Moel y GaerThere’s a string of Iron Age hillforts along the Clwydian Range at quite regular spacing, which probably related to tribal boundaries – each area having a share of the more fertile Vale of Clwyd to the west and the less fertile uplands for summer grazing. The medieval parishes may well respect these boundaries. Moel y Gaer is, unusually for a hillfort, on a spur and overlooked from the main ridge of the range, looking like a tonsure.

Our return journey took us past Loggerheads and Caffi Florence, so we revisited the tea garden; then it was back to Port Sunlight via the less built-up central part of the Wirral, which still has some of the feel of rural antiquity, it has grown organically and gradually rather than been hurriedly built with no regard to the landscape. Driving along the New Chester Road (A41) it’s hard to imagine that Sir Gawain had problems in the wilderness of the Wirral (although the poet had to alliterate) as he searched for the Green Knight, but this relatively undeveloped part of the area is still farmland and even has the odd bit of thatch.

Speke Hall was another day’s outing. It’s amazing that it’s still standing, as it has Liverpool John Lennon Airport on three sides, and it’s a little surreal turning from a road that is typically ugly airport-edge development into the drive of a Tudor manor house with a Victorian interior (William Morris wallpapers included).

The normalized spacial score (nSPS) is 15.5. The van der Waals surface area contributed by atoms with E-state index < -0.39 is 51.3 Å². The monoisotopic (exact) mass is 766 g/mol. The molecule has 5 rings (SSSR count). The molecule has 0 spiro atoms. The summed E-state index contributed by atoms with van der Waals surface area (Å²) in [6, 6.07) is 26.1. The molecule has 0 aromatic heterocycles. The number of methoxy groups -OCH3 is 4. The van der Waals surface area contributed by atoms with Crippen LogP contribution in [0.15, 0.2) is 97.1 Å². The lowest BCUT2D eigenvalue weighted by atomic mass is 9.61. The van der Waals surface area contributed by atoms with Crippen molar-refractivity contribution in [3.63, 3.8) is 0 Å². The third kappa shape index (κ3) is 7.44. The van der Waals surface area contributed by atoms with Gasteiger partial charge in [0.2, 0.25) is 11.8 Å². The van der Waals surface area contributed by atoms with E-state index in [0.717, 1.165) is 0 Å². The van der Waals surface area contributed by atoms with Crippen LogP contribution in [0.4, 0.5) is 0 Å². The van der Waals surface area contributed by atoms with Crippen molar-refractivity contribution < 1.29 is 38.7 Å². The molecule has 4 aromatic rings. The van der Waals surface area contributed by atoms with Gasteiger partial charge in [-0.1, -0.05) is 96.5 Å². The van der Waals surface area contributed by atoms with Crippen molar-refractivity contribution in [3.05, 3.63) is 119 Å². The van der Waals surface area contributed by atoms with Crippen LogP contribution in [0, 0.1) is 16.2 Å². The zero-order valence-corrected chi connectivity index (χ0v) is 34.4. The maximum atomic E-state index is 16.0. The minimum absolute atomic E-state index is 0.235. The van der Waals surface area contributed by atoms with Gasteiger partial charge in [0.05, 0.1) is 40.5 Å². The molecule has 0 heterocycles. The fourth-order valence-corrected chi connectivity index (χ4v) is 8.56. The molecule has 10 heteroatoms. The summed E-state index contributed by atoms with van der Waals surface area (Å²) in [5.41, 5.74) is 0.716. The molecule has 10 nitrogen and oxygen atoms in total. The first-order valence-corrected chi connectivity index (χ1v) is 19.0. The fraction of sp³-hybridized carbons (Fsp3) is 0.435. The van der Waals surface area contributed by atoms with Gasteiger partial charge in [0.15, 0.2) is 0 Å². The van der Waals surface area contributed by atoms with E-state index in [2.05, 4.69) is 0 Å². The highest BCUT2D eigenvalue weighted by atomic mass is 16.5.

Speke HallThe train service from Port Sunlight was excellent, and so we used it to go to Chester, fulfilling a long-held ambition of mine to walk the circuit of the walls, as well as a general look round the town. Another day we took the train to Birkenhead, where I had a look Birkenhead Town Hallround Hamilton Square (“the most Grade I listed buildings in one place in England after Trafalgar Square” as I heard and read several times) which has Birkenhead Town Hall – which the local council has up for sale (although with a new Labour administration I’m not sure what’s going to happen there). I also took a return visit to Birkenhead Park, which was the first publicly funded civic park, Birkenhead Parkdesigned by Joseph Paxton, and the template for the design of Central Park in New York; in addition it has the recent addition of a particularly ugly visitor centre. We also had a ride on the Mersey ferry.

I was sad to leave Port Sunlight. To make our holiday suitably rectangular we drove home to Surrey via Leeds, where we picked my daughter up as she had finished university for the summer, spending the afternoon at the Abbey House Museum.

P.S. Regarding the Second World War pillboxes I mentioned in part one, I’ve since discovered that the collection of WWII defences in that area are of national importance – there’s an interesting report here.